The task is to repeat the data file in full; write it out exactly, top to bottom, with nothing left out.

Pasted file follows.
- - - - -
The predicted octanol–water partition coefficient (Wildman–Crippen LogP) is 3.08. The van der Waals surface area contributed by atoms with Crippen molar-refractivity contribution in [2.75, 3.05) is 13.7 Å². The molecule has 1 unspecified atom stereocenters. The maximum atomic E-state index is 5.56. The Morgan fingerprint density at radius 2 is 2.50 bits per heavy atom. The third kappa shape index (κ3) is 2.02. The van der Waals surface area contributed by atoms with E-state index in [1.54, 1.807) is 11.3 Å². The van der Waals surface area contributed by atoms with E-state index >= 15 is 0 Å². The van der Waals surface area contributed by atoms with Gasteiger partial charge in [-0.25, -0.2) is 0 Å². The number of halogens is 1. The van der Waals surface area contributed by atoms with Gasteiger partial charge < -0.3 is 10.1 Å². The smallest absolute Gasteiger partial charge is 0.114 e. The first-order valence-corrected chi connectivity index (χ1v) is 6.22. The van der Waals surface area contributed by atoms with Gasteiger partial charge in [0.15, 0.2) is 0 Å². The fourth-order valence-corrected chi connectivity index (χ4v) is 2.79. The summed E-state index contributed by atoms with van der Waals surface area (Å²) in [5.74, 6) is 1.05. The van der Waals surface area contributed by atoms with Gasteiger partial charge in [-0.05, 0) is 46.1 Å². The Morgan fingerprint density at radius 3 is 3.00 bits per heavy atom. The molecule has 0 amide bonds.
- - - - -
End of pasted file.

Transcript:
The predicted octanol–water partition coefficient (Wildman–Crippen LogP) is 3.08. The van der Waals surface area contributed by atoms with Crippen molar-refractivity contribution in [2.75, 3.05) is 13.7 Å². The molecule has 1 unspecified atom stereocenters. The maximum atomic E-state index is 5.56. The Morgan fingerprint density at radius 2 is 2.50 bits per heavy atom. The third kappa shape index (κ3) is 2.02. The van der Waals surface area contributed by atoms with E-state index in [1.54, 1.807) is 11.3 Å². The van der Waals surface area contributed by atoms with E-state index >= 15 is 0 Å². The van der Waals surface area contributed by atoms with Gasteiger partial charge in [-0.25, -0.2) is 0 Å². The number of halogens is 1. The van der Waals surface area contributed by atoms with Gasteiger partial charge < -0.3 is 10.1 Å². The smallest absolute Gasteiger partial charge is 0.114 e. The first-order valence-corrected chi connectivity index (χ1v) is 6.22. The van der Waals surface area contributed by atoms with Gasteiger partial charge in [0.15, 0.2) is 0 Å². The fourth-order valence-corrected chi connectivity index (χ4v) is 2.79. The summed E-state index contributed by atoms with van der Waals surface area (Å²) in [5.74, 6) is 1.05. The van der Waals surface area contributed by atoms with Gasteiger partial charge in [-0.05, 0) is 46.1 Å². The Morgan fingerprint density at radius 3 is 3.00 bits per heavy atom. The molecule has 0 amide bonds.